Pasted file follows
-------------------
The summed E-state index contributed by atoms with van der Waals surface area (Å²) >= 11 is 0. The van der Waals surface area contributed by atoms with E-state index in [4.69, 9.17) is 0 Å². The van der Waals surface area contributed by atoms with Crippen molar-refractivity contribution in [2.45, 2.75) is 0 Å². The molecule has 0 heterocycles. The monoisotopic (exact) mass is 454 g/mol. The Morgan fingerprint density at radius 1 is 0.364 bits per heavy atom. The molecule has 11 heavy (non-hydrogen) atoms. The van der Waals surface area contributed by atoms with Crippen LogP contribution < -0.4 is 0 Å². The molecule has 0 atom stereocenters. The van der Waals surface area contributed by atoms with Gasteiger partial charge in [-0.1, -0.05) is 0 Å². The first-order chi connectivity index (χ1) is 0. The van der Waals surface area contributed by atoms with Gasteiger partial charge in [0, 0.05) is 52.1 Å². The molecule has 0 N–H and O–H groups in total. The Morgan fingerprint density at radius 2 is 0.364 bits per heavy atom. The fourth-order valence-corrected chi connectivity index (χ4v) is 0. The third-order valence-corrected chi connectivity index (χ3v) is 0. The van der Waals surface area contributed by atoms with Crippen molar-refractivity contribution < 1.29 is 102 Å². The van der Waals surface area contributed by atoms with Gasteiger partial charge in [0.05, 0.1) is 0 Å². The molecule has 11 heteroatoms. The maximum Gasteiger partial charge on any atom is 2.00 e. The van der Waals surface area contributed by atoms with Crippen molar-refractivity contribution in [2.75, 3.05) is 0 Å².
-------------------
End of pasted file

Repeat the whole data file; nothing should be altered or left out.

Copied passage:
The summed E-state index contributed by atoms with van der Waals surface area (Å²) >= 11 is 0. The van der Waals surface area contributed by atoms with E-state index in [4.69, 9.17) is 0 Å². The van der Waals surface area contributed by atoms with Crippen molar-refractivity contribution in [2.45, 2.75) is 0 Å². The molecule has 0 heterocycles. The monoisotopic (exact) mass is 454 g/mol. The Morgan fingerprint density at radius 1 is 0.364 bits per heavy atom. The molecule has 11 heavy (non-hydrogen) atoms. The van der Waals surface area contributed by atoms with Crippen LogP contribution < -0.4 is 0 Å². The molecule has 0 atom stereocenters. The van der Waals surface area contributed by atoms with Gasteiger partial charge in [-0.1, -0.05) is 0 Å². The first-order chi connectivity index (χ1) is 0. The van der Waals surface area contributed by atoms with Gasteiger partial charge in [0, 0.05) is 52.1 Å². The molecule has 0 N–H and O–H groups in total. The Morgan fingerprint density at radius 2 is 0.364 bits per heavy atom. The fourth-order valence-corrected chi connectivity index (χ4v) is 0. The third-order valence-corrected chi connectivity index (χ3v) is 0. The van der Waals surface area contributed by atoms with Crippen molar-refractivity contribution < 1.29 is 102 Å². The van der Waals surface area contributed by atoms with Gasteiger partial charge in [0.05, 0.1) is 0 Å². The molecule has 11 heteroatoms. The maximum Gasteiger partial charge on any atom is 2.00 e. The van der Waals surface area contributed by atoms with Crippen molar-refractivity contribution in [2.75, 3.05) is 0 Å².